The facilities provide a full service organization in which all resources are under one roof: chemical engineering, electrical engineering and electronics, computer technology, computer-aided drafting and design (CADD), process assembly, interface assembly and field service and maintenance.

Additionally Mega-Carbon is located near Northwestern University, in Evanston IL, where it is possible to have analyses run on the superactivated carbon to determine its surface area, examine its microstructure via scanning microscopy, and measure its adsorption capacity. All of these tools are currently applied to catalysts in Northwestern's Catalysis Center.


Mr. Thomas O'Grady

M.S. Chemical Engineering, 1951, University of Notre Dame

B.S. Chemical Engineering, 1950, University of Notre Dame

Present Position: Private Consultant


52-89 Standard Oil(Ind), Amoco Corp. Amoco Oil Company

Research and Development Engineer, Supervisor

Background includes over 37 years of broad experience in process and product development. Manager of a major development for a new , unique active carbon. This involved laboratory, pilot plant development and marketing of this unique product. Prior to retirement from Amoco, research supervisor in the development of tar sand technology for recovery of syncrude from tar sands.


1. T.M. O'Grady, R.M. Alm and M.C. Hoff, "Isomerization of Olefins with Sodium at Low Temperature", Symposium on Carbanion Reaction and Processes of Hydrocarbons, ACS Meeting Sept 13-18, 1959

2. T.M. O'Grady, "Liquid-Liquid Equilibrium for the Benzene/n-Heptane/Water System in the Critical Solution Region", J of Chem. Eng. Data, 12,9(1967)

3. Marvin L. Deviney and Thomas M. O'Grady,"Petroleum Derived Carbons", ACS

Symposium Series 21 (1976)

4. H. Marsh, D. Crawford, T.M. O'Grady, and A.N. Wennerberg, "Carbons of High Surface Area, A Study by Adsorption and High Resolution Electron Microscopy", Carbon 20 419 (1982)

5. T.M. O'Grady and A. Wennerberg, "High Surface Area Active Carbon" 187th Meeting ACS, St. Louis, MO, (1984)

6. H. Marsh, D.S. Yan, T.M. O'Grady, and A. Wennerberg, "Formation of Active Carbon from Cokes Using Potassium Hydroxide", Carbon, 22, 603,(1984)

7. O.P. Mahajan, K.K. Robinson, T.M. O'Grady, "Amoco Carbon-The Super Adsorbent", CAER Workshop on Carbon Research, Lexington, KY June 20, 1991.


1. T.M. O'Grady, R.M. Alm, M.C. Hoff, "Conversion Process", US 3,257,415

2. T.M. O'Grady, A.N. Wennerberg, "Method of Preparing a Catalyst Composition Consisting of Sodium, Sodium Carbonate, and Iron Oxide on Alumina and the Product Thereof", US 3,260,679

3. T.M. O'Grady, "Unsaturated Hydrocarbon Dehydrogenation with Carbon Dioxide Activated Metal Oxide Catalyst", US 3,329,733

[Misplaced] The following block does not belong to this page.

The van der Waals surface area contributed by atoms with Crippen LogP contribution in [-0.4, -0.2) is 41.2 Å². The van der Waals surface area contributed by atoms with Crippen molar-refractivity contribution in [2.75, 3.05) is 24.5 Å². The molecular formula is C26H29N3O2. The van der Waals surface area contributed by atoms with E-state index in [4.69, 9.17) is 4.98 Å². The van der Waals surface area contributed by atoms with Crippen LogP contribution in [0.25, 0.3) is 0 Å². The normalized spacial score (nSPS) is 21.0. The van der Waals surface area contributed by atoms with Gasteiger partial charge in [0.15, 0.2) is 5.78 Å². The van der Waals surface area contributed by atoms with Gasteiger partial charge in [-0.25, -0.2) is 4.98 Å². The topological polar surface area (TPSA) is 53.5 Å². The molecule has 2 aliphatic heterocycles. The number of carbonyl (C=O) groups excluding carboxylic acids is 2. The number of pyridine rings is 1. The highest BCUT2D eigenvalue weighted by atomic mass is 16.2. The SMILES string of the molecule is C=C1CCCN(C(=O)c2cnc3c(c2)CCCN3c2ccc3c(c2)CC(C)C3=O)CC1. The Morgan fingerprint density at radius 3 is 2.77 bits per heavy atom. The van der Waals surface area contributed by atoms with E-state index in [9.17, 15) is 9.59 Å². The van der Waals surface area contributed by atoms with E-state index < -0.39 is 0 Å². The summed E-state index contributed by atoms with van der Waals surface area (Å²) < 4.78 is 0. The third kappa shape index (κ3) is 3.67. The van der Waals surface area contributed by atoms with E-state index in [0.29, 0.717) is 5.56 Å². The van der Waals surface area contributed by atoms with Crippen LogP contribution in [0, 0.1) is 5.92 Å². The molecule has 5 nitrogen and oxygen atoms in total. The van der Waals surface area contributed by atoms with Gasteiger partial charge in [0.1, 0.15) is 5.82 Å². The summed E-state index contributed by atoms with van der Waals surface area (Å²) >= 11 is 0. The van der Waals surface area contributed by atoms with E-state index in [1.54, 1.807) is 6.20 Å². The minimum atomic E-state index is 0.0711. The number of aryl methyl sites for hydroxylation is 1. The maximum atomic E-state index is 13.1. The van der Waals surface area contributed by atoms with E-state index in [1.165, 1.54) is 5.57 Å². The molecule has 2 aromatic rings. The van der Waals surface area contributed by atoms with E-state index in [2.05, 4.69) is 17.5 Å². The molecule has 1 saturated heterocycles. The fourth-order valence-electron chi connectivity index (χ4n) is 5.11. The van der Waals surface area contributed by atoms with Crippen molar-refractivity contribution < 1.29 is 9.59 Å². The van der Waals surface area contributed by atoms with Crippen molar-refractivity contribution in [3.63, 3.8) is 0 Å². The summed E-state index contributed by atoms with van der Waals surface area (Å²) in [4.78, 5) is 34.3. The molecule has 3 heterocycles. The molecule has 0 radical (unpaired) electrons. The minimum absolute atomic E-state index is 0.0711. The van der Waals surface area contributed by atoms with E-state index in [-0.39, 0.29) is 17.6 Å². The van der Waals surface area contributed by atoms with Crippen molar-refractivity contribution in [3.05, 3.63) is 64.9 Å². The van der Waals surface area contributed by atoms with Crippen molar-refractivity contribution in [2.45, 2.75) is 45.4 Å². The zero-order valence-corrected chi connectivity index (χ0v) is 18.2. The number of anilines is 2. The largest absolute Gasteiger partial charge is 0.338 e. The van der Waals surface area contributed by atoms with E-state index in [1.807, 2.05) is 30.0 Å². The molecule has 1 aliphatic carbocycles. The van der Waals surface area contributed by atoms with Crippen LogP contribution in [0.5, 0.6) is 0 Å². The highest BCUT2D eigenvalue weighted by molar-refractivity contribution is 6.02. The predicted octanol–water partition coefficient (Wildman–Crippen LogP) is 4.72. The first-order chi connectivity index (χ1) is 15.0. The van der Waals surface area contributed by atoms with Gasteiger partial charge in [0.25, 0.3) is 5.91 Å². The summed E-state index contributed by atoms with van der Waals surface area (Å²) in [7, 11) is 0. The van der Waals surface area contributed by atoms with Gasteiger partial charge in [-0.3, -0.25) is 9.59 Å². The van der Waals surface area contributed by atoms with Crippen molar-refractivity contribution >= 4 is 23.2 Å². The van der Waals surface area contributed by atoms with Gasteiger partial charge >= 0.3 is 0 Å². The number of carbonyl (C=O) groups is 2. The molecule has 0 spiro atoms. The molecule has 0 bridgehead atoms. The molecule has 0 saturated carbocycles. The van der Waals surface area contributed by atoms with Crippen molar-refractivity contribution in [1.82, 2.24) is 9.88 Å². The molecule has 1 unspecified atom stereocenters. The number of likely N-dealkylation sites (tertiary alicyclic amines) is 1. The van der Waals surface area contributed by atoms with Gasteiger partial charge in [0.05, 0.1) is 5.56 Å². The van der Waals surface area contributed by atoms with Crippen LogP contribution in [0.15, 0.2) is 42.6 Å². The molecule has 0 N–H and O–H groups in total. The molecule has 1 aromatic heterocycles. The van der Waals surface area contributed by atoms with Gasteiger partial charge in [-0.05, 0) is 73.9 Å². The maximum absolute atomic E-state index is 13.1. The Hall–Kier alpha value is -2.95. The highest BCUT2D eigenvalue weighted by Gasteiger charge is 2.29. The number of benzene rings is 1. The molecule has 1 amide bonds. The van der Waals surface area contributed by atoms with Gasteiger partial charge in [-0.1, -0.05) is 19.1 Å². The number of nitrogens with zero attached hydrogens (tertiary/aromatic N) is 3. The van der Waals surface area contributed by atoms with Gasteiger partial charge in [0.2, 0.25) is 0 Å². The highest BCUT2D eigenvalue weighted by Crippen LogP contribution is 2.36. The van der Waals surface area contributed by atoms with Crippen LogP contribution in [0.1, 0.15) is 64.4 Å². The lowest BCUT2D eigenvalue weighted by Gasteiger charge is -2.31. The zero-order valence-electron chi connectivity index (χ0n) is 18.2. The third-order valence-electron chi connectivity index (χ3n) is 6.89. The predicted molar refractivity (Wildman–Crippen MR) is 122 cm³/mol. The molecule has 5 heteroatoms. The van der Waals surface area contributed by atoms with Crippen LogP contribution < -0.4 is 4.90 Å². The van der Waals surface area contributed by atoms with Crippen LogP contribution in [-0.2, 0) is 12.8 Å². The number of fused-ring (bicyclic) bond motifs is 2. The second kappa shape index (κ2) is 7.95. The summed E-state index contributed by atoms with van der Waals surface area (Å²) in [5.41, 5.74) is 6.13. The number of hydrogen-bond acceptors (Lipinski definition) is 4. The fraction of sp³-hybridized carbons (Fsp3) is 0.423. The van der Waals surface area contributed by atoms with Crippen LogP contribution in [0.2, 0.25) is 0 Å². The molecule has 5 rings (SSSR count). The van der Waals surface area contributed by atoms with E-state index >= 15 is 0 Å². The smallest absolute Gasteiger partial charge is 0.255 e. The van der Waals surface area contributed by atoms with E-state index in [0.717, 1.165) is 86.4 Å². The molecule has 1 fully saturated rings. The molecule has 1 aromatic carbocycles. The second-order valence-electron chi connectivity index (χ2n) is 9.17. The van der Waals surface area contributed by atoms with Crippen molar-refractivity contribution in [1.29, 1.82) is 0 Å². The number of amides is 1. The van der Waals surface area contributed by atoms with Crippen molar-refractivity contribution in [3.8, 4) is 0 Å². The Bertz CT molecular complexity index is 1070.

4. T.M. O'Grady, R.M. Alm, M.C. Hoff, "The Catalytic Isomerization of Unsaturated Acetals and Hydrocarbons", US 3,437,698

5. A.N. Wennerberg and T.M. O'Grady,"Active Carbon Process and Composition", US 4,082,694

6. T.M. O'Grady, D.F. Tatterson, and R Coates,"Shale Oil Stabilization with a Hydrogen Donor Quench", US 4,536,277

7. D.F. Tatterson and T.M. O'Grady, "Shale Oil Stabilization with a Hydrogen Donor Quench", US 4,536,278

Dr. Frank Derbyshire

Ph.D. Chemical Engineering, 1972, Imperial College , London

M. Eng. Chemical Engineering, 1968, MacMaster College, Ontario Canada

B.Sc. Chemical Engineering, 1966, Manchester University, England

Present Position:

Director of Research, Center for Applied Energy Research, University of Kentucky, Lexington, KY and Vice-President of Mega-Carbon, Mt. Prospect, IL


85-88 Sutcliffe Speakman Carbons, Std.

Research Director

86-87 Private Business

82-86 Pennsylvania State University, Dept of Materials Science and Engineering

Associate Professor in Fuel Science

79-82 Mobil R&D Corporation ,Central Research Division

Associate and Group Leader

75-78 N.C.B. Coal Research Establishment, Cheltenberg, England

Dr. John B. Butt

D.Eng. Ch.E. 1960, Yale University

M.Eng. Ch.E. 1958, Yale University

B.S. Ch.E. 1963, Clemson University

Academic Experience-

1969 to Present: Northwestern University, Department of Chemical Engineering, Professor. Walter P Murphy Professor

1979, Spring: University of California-Berkeley, Visiting Professor

1964-1969: Yale University, Department of Engineering and Applied Science, Associate Professor

1963-1964: Yale University, Department of Engineering and Applied Science, Assistant Professor

1961: University of Texas, Visiting Professor of Chemical Engineering

Member of AIChE, ACS, Chicago Catalysis Society

New York Academy of Sciences

American Society of Engineering Education

American Association for the Advancement of Science

Associate Editor, "Catalysis Reviews-Science and Engineering"

Registered Professional Engineer, Connecticut

Director of AIChE, 1975-1978

Editorial Board, Journal of Catalysis, 1976-

168 technical publications, 1 patent and 2 textbooks

No prior, current, or pending support for a similar proposal


US Department of Defense

Small Business Innovation Research (SBIR) Program

Cost Proposal

1. Name: Mega-Carbon Company

2. Home office address: 801 Business Center Drive, Mt. Prospect, IL 60056

3. Location where work will be performed: 999 Chicago Avenue, Naperville,IL